I saw a report the other day about the future of commerce that made me smile.
It was unambiguously positive of the future of digital commerce and did its best to nail the brick-and-mortar coffin. The change had already occurred, it’s time to mop up, the report implied.
I had just been to the local mall for a repair at the Apple store and what struck me there was the sight of shuttered big-name stores that had gone out of business.
Certainly, the pandemic has caused some upheavals in American business and — it’s true that the record of progress in economics is littered with creative destruction. But the absolutist prognostications about the future of digital commerce taking over the world made me think “here we go again.” Trees don’t grow to the moon, retrenchment is common.
There is no doubt that digital commerce has played an essential role in getting us through the crisis. Taking deliveries at home has become much more preferable to risking contact in a crowded mall. Still, to think or say that the pendulum has swung completely in the opposite direction is, at least slightly, delusional.
I don’t know if there is another cost-effective way to get my Mac fixed other than to take it in once tech support has done its best and come up with nothing. Hence the visit to the mall. How many other processes run along these lines?
Also, the problems with malls predate the pandemoclypse. For starters, in my humble opinion, they are at least overcrowded, hard to get into and out of, and carry an increasingly useless and overpriced array of marginally attractive or high calorie things. But that’s just me.
E-Commerce Only, Really?
Malls also serve as the latter-day town square: a place to meet, to socialize, and in some ways bond or keep up with pop culture. They are the descendants of medieval fairs and middle eastern bazaars. But cars are the direct descendants of the horse and buggy so, I wouldn’t say that a change from physical to all-digital commerce isn’t possible. My objection is to the certainty of the rapidity of the shift.
Typically, even in big shifts we would see a regrouping and reassertion of the old paradigm before it succumbs, and recovery is a distinct possibility. I think we have to wait and see what the post-Covid world looks like.
Already we’re seeing big companies like Google mandating a return to the office — with some modifications — and I expect we’ll see more hybrid arrangements in retail. The mall might not go away, but its importance might shrink the same way radio and TV shrank in the face of newer technologies.
The radio niche is still with us though we rarely hear radio shows anymore. That task was taken over by TV and since the debut of streaming, we might watch the same box but what gets delivered to it and how, is vastly different.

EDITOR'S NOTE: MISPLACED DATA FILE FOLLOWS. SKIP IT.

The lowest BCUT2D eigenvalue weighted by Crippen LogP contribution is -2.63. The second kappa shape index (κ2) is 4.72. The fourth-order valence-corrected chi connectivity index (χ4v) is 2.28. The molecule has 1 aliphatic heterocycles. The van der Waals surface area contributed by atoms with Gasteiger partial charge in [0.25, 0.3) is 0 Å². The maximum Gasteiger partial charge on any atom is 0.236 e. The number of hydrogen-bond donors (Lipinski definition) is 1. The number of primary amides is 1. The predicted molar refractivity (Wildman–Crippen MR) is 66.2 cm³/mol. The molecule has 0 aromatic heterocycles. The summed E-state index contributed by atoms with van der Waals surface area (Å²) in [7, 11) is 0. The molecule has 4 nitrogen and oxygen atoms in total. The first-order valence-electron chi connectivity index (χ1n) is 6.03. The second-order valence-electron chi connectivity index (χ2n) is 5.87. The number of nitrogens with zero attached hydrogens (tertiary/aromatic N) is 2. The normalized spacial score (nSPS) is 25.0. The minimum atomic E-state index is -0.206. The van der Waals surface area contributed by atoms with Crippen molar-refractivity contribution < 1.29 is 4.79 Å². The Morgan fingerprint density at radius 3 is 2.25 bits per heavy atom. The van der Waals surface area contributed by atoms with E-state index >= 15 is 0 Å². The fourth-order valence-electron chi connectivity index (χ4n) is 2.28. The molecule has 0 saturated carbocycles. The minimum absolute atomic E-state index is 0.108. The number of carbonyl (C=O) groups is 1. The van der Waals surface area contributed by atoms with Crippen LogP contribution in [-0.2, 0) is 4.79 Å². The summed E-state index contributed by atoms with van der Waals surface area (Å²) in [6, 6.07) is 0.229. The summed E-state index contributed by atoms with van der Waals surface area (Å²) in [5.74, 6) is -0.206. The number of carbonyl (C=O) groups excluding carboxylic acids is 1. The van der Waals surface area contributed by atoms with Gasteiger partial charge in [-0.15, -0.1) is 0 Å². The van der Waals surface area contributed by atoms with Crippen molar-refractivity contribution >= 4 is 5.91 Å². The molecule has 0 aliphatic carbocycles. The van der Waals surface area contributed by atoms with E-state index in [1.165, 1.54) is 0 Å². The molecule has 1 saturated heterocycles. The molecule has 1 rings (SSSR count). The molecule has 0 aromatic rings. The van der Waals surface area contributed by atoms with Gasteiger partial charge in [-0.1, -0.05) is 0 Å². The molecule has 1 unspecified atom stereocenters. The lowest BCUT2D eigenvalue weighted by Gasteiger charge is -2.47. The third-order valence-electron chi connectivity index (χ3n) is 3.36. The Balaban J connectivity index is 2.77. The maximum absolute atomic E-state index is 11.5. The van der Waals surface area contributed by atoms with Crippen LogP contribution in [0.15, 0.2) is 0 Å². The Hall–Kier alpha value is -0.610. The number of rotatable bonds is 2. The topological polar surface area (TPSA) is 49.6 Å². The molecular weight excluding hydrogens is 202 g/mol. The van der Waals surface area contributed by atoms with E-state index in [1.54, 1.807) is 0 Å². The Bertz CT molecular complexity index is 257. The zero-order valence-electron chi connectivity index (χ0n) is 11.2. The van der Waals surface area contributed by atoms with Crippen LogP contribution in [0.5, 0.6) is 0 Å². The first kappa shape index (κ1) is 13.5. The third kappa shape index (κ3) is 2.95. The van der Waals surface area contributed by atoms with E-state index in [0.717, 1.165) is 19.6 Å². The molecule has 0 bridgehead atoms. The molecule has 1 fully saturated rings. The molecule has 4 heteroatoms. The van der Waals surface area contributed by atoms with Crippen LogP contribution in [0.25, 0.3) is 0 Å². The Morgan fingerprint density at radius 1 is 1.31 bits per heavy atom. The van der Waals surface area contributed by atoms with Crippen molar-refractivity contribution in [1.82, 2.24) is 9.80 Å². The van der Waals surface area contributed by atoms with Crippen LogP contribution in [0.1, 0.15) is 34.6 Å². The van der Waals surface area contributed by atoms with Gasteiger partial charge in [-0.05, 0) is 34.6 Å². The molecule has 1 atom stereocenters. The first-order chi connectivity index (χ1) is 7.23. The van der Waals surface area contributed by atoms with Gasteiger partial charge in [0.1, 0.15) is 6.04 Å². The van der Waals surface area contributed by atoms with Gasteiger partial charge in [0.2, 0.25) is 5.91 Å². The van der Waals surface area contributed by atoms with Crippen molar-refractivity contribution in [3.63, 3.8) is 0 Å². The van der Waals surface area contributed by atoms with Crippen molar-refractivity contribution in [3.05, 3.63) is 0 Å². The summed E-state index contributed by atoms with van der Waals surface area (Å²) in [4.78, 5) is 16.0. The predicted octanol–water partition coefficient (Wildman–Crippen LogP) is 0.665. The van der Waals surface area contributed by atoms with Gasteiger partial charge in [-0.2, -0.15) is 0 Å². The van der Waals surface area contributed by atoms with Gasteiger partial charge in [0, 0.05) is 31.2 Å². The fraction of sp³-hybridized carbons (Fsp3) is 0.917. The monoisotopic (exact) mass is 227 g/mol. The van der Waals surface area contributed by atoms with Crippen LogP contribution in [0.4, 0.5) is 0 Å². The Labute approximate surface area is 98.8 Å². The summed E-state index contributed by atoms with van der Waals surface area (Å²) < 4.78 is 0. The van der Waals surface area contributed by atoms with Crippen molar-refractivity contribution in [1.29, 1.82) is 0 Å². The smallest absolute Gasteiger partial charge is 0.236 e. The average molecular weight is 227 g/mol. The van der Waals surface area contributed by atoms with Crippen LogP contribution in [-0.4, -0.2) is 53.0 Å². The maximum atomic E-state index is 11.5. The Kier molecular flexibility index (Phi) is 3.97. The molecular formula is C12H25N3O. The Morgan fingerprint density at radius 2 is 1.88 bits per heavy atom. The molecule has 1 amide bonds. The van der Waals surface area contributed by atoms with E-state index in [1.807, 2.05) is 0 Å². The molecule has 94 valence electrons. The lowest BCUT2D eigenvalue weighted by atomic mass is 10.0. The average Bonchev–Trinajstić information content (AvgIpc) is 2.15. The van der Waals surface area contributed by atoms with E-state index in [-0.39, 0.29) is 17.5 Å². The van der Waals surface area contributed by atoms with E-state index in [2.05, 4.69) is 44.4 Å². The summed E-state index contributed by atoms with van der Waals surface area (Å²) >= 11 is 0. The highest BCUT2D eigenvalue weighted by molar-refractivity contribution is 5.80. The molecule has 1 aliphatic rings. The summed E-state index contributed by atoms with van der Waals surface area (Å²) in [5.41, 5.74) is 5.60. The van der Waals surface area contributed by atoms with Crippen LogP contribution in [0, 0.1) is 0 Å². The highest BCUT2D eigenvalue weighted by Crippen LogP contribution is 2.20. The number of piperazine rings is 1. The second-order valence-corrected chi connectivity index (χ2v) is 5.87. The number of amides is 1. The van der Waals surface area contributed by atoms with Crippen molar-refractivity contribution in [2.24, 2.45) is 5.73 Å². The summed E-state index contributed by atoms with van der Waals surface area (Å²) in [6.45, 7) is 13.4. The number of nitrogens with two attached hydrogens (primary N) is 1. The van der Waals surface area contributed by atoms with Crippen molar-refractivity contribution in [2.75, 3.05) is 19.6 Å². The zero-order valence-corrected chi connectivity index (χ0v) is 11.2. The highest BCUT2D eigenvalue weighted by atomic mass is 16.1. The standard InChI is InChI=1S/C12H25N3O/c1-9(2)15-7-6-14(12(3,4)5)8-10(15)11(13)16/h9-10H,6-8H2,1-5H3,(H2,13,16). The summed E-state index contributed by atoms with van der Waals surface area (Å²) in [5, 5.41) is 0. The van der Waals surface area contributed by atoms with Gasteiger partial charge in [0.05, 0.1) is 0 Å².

So, I am looking for a hybrid commerce experience to evolve and it’s one that CRM most certainly will have a prominent role in. But what does this mean for the typical company selling in the B2C or increasingly the B2B space?
It’s reasonable to expect they’ll have a need for new or revamped commerce solutions, but how should they prepare? I think there are three options, two are not very good.
- Do nothing and you face market risk or the chance that the market will change on you over night, more than it has. With this option you risk future profits and maybe your company, but you don’t spend money and there’s always the chance you can catch up.
- There is also risk in doing too much. Spend a lot on new systems for an opportunity that never materializes, and you’ve wasted money, a big sin in business. You might have also wasted opportunity time in another direction. So, before you leap do some analysis.
- Do something but not everything. I’m not a big fan of doing the Solomonic thing and cutting the baby in half because it rarely results in a usable outcome. This is different. Digital commerce depends on having a flexible software platform for building and changing CRM applications as needed. If you haven’t selected a platform provider or two yet, this is something you could do that will benefit your business regardless of which way the market ultimately bounces.
Time for Feedback
It’s good that you see the many changes that have happened in business and society the last year. Now you need some confirmation that change is here to stay. The idea of doing your own analysis is never a bad one.
Start with your customers.
Are they in love with buying online or do they see it as a necessary but less than ideal thing? What does a good buying experience look like to them?
Chances are they’ll tell you that online is fine for a variety of things but that sometimes they need to inspect the goods in person. Or, they might say they don’t need a traditional salesperson so much as they need a trusted advisor.
Whatever the feedback, getting to the best answer might require more of a skill we’ve all developed over the last year — waiting.